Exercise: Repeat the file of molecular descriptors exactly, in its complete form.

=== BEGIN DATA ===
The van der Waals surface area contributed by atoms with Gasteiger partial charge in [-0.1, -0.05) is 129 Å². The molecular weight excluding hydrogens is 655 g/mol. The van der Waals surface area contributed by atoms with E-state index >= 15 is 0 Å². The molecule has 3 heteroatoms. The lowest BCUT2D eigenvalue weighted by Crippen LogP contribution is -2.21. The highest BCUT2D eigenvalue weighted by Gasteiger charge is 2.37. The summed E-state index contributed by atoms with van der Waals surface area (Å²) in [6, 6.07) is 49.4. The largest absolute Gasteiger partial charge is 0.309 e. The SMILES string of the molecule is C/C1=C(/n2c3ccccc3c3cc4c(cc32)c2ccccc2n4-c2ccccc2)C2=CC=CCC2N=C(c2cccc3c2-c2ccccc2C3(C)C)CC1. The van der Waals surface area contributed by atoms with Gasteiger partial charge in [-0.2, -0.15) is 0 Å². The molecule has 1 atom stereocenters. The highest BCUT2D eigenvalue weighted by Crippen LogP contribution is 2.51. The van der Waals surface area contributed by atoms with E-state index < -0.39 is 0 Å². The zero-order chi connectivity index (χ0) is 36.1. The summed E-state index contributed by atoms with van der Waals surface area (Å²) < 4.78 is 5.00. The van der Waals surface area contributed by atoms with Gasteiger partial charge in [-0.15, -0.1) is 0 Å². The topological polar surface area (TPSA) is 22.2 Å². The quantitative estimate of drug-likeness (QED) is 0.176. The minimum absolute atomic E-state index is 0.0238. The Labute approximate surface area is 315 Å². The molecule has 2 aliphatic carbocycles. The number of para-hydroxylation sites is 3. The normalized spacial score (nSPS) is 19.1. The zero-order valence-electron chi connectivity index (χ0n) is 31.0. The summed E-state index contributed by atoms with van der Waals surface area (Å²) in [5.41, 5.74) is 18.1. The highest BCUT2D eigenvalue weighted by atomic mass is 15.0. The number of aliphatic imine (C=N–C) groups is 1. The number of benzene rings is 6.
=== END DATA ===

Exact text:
The van der Waals surface area contributed by atoms with Gasteiger partial charge in [-0.1, -0.05) is 129 Å². The molecular weight excluding hydrogens is 655 g/mol. The van der Waals surface area contributed by atoms with E-state index >= 15 is 0 Å². The molecule has 3 heteroatoms. The lowest BCUT2D eigenvalue weighted by Crippen LogP contribution is -2.21. The highest BCUT2D eigenvalue weighted by Gasteiger charge is 2.37. The summed E-state index contributed by atoms with van der Waals surface area (Å²) in [6, 6.07) is 49.4. The largest absolute Gasteiger partial charge is 0.309 e. The SMILES string of the molecule is C/C1=C(/n2c3ccccc3c3cc4c(cc32)c2ccccc2n4-c2ccccc2)C2=CC=CCC2N=C(c2cccc3c2-c2ccccc2C3(C)C)CC1. The van der Waals surface area contributed by atoms with Gasteiger partial charge in [-0.2, -0.15) is 0 Å². The molecule has 1 atom stereocenters. The highest BCUT2D eigenvalue weighted by Crippen LogP contribution is 2.51. The van der Waals surface area contributed by atoms with E-state index < -0.39 is 0 Å². The zero-order chi connectivity index (χ0) is 36.1. The summed E-state index contributed by atoms with van der Waals surface area (Å²) < 4.78 is 5.00. The van der Waals surface area contributed by atoms with Gasteiger partial charge in [-0.15, -0.1) is 0 Å². The topological polar surface area (TPSA) is 22.2 Å². The quantitative estimate of drug-likeness (QED) is 0.176. The minimum absolute atomic E-state index is 0.0238. The Labute approximate surface area is 315 Å². The molecule has 2 aliphatic carbocycles. The number of para-hydroxylation sites is 3. The normalized spacial score (nSPS) is 19.1. The zero-order valence-electron chi connectivity index (χ0n) is 31.0. The summed E-state index contributed by atoms with van der Waals surface area (Å²) in [5.41, 5.74) is 18.1. The highest BCUT2D eigenvalue weighted by atomic mass is 15.0. The number of aliphatic imine (C=N–C) groups is 1. The number of benzene rings is 6.